Monday, May 16, 2011

Fall Farm Stand, Part 2

After some delays, I‘m back to work on a piece based on a photo of gourds I took last fall. I’m calling it Fall Farm Stand. It is for a nice couple who traded me a piano for my daughter to play. 

The gourd I painted today is the one in the upper right hand corner of the photo below. It is dark orangish-red with dark gray sploches and a big yellow place where it was sitting on the ground while it grew.

I’ve decided that I should try to keep track of the hours I spend on some of my new pieces. Everyone always asks me “How much time did it take you to make this?” and I never know exactly what to say. I wonder whether these people place a monetary value on things that take a long time to make, or whether they are simply curious. Or do they think I just whip these things out, and that my prices are way too high? What is the appropriate hourly wage for an artist, anyway? Pricing is always a difficult issue for an artist.

After about two hours, here’s how the gourd looked, with the dark orange and yellow painted in:

Here’s how it looked after four hours, with the dark and light grays filled in, and some highlights and shadows added:

I will be adding the rest of the details with thread sketching and quilting. I’m doing all of the gourds on this piece separately. Some of the bumpier ones will have melted Tyvek pieces on them. Then they will all get needleturn appliqued down to the background before thread sketching. 

I spent about two hours working on the gray pumpkin earlier. You can read about it in my previous post. Total hours on this piece so far: approximately 6.

Rusty Chevys

“Rusty Chevys” by Susan Brubaker Knapp
20.5 x 15.25"

This is Rusty Chevys, one of the pieces in my new book, Point, Click, Quilt! Turn Your Photos into Fabulous Fabric Art, which comes out in mid July. I know it is kind of weird (to non-artists, at least), but I have a thing for rust, for old objects with the patina of time and survival. A few years ago, I was making a burger run to our our local What-a-Burger #11 when I discovered some great vintage 1950s Chevrolet cars sitting in a parking lot next to the drive-in. What-a-Burger is a local landmark in Mooresville, serving up burgers with a pickle tooth-picked to the top, fries and soft drinks, including the local favorites, Sun Drop and Cheerwine.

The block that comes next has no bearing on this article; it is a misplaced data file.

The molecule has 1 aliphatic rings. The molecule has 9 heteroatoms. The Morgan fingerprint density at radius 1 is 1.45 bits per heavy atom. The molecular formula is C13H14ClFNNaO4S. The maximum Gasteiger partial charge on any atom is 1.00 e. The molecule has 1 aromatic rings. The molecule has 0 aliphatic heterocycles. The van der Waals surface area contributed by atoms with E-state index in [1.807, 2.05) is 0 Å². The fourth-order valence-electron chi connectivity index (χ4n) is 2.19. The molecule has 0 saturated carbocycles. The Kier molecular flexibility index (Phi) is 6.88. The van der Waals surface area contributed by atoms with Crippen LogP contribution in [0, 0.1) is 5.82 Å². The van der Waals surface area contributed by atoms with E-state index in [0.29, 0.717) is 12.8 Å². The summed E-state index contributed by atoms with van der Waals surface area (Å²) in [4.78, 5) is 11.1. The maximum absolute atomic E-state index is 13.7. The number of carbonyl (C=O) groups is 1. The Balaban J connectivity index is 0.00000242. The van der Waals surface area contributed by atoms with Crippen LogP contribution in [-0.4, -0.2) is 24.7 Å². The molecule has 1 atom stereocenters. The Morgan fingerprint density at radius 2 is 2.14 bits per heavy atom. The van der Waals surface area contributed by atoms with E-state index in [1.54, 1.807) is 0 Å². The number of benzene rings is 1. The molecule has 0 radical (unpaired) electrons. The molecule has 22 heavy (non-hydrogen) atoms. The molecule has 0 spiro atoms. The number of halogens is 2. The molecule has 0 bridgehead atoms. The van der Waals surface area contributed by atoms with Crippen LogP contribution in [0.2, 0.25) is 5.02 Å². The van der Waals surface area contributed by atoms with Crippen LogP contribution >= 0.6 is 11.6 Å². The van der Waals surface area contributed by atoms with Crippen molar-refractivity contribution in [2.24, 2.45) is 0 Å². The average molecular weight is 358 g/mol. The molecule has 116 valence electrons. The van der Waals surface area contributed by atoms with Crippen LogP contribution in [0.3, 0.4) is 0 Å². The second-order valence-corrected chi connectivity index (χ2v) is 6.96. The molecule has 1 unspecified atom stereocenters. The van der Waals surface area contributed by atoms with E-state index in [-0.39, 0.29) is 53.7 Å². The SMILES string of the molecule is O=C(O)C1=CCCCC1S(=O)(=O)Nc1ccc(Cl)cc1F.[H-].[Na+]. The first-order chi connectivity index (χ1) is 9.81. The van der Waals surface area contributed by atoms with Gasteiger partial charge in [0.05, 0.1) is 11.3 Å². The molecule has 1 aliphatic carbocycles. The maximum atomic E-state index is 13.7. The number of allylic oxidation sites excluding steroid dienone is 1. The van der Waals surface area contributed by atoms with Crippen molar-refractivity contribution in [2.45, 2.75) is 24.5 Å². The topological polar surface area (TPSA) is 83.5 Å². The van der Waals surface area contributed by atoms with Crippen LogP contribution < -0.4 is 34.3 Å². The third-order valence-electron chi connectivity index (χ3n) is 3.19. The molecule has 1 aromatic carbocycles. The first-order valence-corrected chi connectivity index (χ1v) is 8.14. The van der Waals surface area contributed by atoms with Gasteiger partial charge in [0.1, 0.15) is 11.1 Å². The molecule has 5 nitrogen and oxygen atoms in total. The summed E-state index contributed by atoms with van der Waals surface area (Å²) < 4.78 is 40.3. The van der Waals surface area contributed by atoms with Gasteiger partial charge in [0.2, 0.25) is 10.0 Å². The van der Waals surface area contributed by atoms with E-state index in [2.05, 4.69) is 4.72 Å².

The old cars called to me with their curvy fenders, worn leather seats, and encrusted rust patterns. I ran back home, dropped off the burgers, and got my camera. I took more than a hundred photos; this is the one I chose to work with:

Original photo by Susan Brubaker Knapp
You can see that I eliminated most of the background (the drive-in) because it was distracting. Especially the zig-zag line of the drive-in carports, which hover right over the tops of the cars in the photo. I kept the grass-filled cracks in the cement, and the basic shape of the trees in the background, but added a field. This sets off the shapes and colors of the cars much better. Eliminating extraneous details helps draw attention to the focal point, those great cars.

This piece is made with fused layers of fabric, mostly hand-dyeds and batiks, which add a lot of subtle color changes. Then I thread sketched on top to add details, like the patches of reddish-brown rust:
Detail shot of “Rusty Chevys”
I quilted the windshield quite heavily so that it would recede a bit in the finished piece. The gray thread adds a haze over the steering wheel and seats inside, creating the impression of these things viewed through the glass windshield and windows.

Detail shot of “Rusty Chevys”
I added a lot of thread-sketching and quilting on both the concrete and grass to give them more color and texture.
Detail shot of “Rusty Chevys”
The pattern for this piece is in the book. If you would like to get more information about when my book is available, just e-mail me at and let me know. I’ll add you to my mailing list and let you know when you can pre-order it.